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How to Read Your Child’s Mind

When it comes to the way kids learn, one size definitely doesn’t fit Barbara Turvett

I’ve always felt lucky to be an adoptive parent---and not just because of our great fortune in being matched with our wonderful daughter. Another reason: I think I have fewer preconceived notions about our daughter than I might if she were mine by birth.

My husband and I know our genes are not her genes. We try to honor and support her unique strengths rather than despair that she’s not a chip off the old block where, say, math is concerned. In understanding how our daughter thinks and how to help her learn, perhaps this has given us a leg up. And guess what? Top learning specialists say we are on the right track.

My friend Suzanne Weissman’s situation was a bit trickier. Her second daughter, Grace, now 11, had some learning difficulties in first and second grade. “Grace had trouble paying attention and said she was bored,” explains Weissman, who lives with her family in New York City. “Her teachers reported that she didn’t participate in class, while Grace said it was simply more interesting to look out the window. I couldn’t help but worry that there was something wrong.” The Weissmans had Grace tested and learned that she had auditory processing delays, which affected her ability to screen out background sounds and to pay attention.

What Weissman knows now—and wishes she’d understood better then—is that her daughter’s learning was well within the “normal” range. Simply put, different children process information in different ways; each has his or her own style of learning.

This simple yet powerful assumption is at the heart of the groundbreaking approach of Mel Levine, M.D., a professor of pediatrics and director of the Clinical Center for Study of Development and Learning at the University of North Carolina in Chapel Hill. Dr. Levine asserts that all children learn in different ways and the more parents recognize their child’s individual learning patterns, the more we can support their growing minds over time. “Adoptive parents’ advantage is compelling,” he says. “They are always asking, ‘Who is this kid?’ and, ‘What does it mean to know my child?’ Every parent should think this way.”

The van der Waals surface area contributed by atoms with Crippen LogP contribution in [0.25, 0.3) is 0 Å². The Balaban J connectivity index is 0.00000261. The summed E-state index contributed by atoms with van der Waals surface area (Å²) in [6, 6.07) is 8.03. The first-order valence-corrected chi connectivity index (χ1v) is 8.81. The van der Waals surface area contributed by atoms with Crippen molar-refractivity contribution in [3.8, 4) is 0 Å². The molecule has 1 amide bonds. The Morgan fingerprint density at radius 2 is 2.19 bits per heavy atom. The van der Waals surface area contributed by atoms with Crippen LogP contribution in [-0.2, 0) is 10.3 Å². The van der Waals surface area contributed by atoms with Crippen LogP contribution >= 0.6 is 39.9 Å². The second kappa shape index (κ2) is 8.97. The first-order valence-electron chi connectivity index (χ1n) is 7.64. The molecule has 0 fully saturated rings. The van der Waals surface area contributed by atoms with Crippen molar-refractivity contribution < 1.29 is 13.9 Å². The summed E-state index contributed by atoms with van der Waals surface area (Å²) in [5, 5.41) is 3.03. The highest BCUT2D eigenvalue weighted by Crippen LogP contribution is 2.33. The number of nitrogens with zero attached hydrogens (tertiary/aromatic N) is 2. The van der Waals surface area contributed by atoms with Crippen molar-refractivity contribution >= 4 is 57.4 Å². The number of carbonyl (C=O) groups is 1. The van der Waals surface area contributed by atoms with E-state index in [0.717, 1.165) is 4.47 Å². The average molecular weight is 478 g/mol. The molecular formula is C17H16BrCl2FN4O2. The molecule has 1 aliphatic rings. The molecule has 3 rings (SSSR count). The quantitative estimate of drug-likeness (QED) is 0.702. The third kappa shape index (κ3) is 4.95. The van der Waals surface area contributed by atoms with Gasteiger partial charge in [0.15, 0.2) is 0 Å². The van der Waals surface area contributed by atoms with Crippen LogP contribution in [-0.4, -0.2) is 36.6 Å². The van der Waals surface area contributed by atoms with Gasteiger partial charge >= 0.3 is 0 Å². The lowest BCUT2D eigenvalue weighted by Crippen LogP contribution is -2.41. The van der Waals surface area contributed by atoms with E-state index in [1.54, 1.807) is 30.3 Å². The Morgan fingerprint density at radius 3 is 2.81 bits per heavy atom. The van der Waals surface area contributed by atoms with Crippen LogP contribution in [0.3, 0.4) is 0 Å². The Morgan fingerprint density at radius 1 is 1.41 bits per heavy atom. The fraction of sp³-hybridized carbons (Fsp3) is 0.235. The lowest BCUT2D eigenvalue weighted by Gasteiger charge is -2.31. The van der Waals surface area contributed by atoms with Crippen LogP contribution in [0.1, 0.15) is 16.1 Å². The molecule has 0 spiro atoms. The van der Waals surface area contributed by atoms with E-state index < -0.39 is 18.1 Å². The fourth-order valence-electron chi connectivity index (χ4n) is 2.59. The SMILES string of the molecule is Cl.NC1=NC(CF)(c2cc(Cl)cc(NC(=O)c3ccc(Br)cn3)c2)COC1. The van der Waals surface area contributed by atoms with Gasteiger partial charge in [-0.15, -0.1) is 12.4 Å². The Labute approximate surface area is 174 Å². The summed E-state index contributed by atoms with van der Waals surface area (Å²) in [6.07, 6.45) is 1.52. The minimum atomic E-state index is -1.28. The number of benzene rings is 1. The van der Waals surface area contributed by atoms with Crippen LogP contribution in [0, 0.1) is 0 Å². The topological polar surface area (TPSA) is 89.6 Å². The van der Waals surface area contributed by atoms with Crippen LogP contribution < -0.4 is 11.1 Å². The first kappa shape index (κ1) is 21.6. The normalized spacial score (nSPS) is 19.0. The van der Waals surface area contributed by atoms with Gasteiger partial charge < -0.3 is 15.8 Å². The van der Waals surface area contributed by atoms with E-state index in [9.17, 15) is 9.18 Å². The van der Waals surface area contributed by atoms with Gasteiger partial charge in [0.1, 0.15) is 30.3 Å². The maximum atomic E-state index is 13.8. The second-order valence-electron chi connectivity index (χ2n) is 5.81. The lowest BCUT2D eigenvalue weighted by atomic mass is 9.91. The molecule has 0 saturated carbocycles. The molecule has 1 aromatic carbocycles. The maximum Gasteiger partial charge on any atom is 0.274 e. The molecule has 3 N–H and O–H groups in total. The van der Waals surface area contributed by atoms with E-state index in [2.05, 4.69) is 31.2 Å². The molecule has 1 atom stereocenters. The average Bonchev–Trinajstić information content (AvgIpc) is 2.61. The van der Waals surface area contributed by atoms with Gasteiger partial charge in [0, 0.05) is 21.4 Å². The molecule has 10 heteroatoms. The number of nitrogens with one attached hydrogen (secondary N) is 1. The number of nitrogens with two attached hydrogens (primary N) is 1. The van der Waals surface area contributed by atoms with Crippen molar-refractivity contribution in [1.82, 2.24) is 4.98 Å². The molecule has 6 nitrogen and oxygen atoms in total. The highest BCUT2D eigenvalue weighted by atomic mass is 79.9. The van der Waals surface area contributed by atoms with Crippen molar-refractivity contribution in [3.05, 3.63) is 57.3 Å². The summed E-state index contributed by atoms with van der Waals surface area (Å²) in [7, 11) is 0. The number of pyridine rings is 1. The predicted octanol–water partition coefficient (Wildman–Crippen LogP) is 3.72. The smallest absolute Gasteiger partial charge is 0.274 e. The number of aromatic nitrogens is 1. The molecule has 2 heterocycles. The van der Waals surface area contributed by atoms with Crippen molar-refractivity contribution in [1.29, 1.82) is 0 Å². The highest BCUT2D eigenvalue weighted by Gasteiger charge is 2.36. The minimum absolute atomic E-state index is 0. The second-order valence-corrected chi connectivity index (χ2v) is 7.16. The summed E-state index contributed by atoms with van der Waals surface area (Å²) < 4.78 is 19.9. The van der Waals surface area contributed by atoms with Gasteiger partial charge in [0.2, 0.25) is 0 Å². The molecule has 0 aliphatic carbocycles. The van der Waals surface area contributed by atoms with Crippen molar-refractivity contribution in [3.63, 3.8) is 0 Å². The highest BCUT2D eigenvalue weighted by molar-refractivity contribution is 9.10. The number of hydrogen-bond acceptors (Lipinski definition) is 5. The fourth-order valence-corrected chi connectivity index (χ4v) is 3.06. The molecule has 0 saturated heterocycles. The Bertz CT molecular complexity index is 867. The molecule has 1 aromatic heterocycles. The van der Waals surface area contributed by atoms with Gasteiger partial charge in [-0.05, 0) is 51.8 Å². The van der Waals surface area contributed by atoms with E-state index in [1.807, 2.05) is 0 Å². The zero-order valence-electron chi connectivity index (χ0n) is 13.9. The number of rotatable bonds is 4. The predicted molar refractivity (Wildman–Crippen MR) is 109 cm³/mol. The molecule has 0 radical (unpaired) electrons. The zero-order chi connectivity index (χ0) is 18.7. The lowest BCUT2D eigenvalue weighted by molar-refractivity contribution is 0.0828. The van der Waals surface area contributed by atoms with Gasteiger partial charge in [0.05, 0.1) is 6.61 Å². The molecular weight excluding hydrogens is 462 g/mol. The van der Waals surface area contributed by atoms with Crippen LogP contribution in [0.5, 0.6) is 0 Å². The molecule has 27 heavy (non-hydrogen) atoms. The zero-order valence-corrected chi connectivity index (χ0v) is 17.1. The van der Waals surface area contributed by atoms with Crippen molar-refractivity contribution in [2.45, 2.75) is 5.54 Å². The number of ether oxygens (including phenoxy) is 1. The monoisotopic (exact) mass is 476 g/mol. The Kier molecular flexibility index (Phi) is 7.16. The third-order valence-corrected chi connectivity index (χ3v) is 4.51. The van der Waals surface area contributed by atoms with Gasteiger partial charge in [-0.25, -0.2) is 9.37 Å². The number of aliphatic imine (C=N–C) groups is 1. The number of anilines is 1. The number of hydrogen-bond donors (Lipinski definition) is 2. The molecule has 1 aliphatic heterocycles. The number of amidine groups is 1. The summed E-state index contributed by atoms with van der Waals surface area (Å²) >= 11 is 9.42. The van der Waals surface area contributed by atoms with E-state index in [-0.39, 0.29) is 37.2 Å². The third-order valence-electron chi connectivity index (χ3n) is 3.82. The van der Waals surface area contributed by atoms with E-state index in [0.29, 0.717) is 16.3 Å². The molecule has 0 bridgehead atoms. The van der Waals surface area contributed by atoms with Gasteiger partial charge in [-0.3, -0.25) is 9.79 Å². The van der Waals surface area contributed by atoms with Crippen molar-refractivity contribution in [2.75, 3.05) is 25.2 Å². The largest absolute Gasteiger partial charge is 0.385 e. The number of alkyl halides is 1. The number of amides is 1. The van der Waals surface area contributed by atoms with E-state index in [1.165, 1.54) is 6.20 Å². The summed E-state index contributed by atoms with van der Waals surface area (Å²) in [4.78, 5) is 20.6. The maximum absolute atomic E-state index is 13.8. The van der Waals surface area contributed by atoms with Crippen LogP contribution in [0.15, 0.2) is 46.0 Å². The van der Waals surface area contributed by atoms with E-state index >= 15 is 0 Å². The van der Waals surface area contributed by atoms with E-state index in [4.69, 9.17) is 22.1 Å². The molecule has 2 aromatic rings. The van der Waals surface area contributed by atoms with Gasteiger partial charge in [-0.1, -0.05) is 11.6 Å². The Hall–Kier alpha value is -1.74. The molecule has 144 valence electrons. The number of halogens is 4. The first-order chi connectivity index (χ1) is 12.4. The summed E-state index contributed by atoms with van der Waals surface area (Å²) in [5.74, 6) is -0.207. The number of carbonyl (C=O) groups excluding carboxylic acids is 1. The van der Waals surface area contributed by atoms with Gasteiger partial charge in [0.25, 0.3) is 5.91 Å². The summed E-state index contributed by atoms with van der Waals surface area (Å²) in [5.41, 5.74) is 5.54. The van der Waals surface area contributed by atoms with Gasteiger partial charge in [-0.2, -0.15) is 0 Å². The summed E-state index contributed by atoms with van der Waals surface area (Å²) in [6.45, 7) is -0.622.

That’s the message Dr. Levine is spreading as founder and co-chair of a nonprofit learning institute, All Kinds of Minds. His mission to help children succeed, combined with years of research, have resulted in a blueprint for understanding the ways people learn and a method for helping children make the most of their learning style or “learning profile,” as Dr. Levine calls it.

“If I had known of Dr. Levine’s research when Grace was younger, I could have suggested strategies to her teachers—or perhaps looked for a school with smaller class sizes and lower noise levels,” says Weissman.

Eight Ways of Learning
The key to understanding your child’s mind is to know something about how the brain works. Research has shown that the brain is a vast toolbox of neurodevelopmental functions. Dr. Levine says that these neorological functions, which cause us to learn and apply what we learn, can be sorted into eight systems (see chart on facing page). Each system controls an area of information processing, but all need to work together for learning to happen.

A child may be stronger in some of these areas than others, but the big news is that these eight learning systems are not programmed for a lifetime. Your child may be good at some things and not at others when she is five, but by the time she is eight, her strengths and weaknesses may have shifted. So you’ll want to keep a constant eye on the way your child performs where each of these systems is concerned. “Parents are on the observational front lines,” says Dr. Levine. “Understanding these learning systems gives them the background to watch and then advocate for their kids.”

By understanding all eight areas of learning and how they reveal themselves, you can tune in to your child’s weaknesses as well as her strengths. You can find ways to strengthen problem areas, and help your child understand that she’s excelling in other respects. By understanding your child’s strengths, you can help her use them to work around weaker areas.

Overall, you need to remember that whatever your child may be going through, she is a work in progress. “These systems can change in their capacities over time,” say Dr. Levine. “They can level off, but they can also grow in their effectiveness.” And that’s something to watch for.

Barbara Turvett writes and edits for many national magazines. She lives with her husband and seven-year-old daughter in New York City.

View the chart that accompanied this article in print: Dr. Levine's 8 Learning Systems & Your Child

©2003 Adoptive Families. All rights reserved. Reproduction in whole or in part without permission is prohibited.

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